1. Build the Right User Feedback Strategy

When you lay the foundation for Feedback Management, you will immediately see the areas that need attention. For instance, if you’re an enterprise with a large volume of users, a compounding uptick in bug issues could suggest that you invest in quality assurance and code improvement. This will further help inform your User Feedback Strategy. 

For example, you can deploy fixes like triggering a product survey after fixing persistent bugs. This helps you understand the impact of this activity, while also letting users know that you’re actively monitoring feedback. 

While the trail of Internal Feedback is a bit more winding, the hack is to zone away from the noise.

Internal Feedback helps your product stay aligned with the brand and high-level goals. However, External Feedback has much richer information on how real users interact with the UX you’ve built.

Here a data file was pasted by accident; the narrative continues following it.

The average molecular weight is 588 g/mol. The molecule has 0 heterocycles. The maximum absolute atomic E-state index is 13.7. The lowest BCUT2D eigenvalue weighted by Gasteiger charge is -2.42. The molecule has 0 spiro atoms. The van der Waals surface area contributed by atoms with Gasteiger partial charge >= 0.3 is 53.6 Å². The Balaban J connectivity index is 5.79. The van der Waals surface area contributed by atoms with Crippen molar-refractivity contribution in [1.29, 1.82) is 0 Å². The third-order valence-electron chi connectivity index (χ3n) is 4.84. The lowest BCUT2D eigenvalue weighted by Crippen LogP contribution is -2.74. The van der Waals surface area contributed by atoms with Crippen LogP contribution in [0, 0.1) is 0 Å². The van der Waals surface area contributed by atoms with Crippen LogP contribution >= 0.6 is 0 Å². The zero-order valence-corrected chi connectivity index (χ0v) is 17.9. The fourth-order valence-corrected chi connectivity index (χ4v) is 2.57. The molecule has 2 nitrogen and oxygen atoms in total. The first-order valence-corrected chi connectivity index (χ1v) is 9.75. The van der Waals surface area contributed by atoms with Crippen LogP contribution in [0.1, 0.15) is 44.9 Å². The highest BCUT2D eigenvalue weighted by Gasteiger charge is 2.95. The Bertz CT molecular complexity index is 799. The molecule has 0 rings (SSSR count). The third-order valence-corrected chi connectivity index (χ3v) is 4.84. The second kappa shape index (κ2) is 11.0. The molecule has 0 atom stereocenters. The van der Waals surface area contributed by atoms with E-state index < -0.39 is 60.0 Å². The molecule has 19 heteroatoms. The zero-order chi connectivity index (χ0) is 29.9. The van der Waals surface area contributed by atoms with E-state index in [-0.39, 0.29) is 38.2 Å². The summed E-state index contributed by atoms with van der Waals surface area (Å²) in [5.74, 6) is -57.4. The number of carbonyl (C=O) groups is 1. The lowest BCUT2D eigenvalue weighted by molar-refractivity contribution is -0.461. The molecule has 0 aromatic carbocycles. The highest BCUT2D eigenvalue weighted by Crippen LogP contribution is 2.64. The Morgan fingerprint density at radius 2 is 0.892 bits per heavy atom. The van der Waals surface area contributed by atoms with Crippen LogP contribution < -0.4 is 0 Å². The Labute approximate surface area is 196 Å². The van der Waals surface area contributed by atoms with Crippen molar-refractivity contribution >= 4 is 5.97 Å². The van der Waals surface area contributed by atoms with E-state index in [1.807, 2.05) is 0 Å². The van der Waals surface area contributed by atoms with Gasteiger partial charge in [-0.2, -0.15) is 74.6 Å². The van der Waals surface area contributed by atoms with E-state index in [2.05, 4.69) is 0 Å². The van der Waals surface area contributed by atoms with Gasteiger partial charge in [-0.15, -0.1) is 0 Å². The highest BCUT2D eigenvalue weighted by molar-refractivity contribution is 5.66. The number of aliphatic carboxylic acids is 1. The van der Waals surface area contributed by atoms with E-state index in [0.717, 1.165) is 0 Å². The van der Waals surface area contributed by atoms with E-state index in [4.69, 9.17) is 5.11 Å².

Letting this crucial data partake in how you piece together the product vision and roadmap is an efficient use of it. 

Building your User Feedback Strategy Playbook

Your User Feedback Strategy is a predefined workflow for dealing with each category of feedback.

The plan should include an immediate response, a plan to close the feedback loop, a strategy for how to take action on the feedback received, and a templatized response to the user. 

Your User Feedback Strategy automates as much of this plan as possible and has the workflow ongoing.

  1. When to Seek Feedback

Every time you launch a new product, or update an existing one with a fresh release, you’ve put something new into the universe. Learning how it is being received, the problems its solving, and how users experience it help you refine it and make it more effective. 

If it is an immediate crowd-pleaser, you may send out a survey immediately. However, if it’s a long process to get to the performance milestone, you should break it into chunks to monitor them separately and send timely feedback inquiries to users.

You should definitely make it a practice to ask for feedback regularly, from internal and external stakeholders. Hence, it makes sense to automate this using tools such as calendar reminders, or automated surveys.

  1. Feedback Collection Methodologies

By making feedback collection a habit, you set your team up for creating successful feedback loops which help refine existing products, and build new features that make them that much more impactful.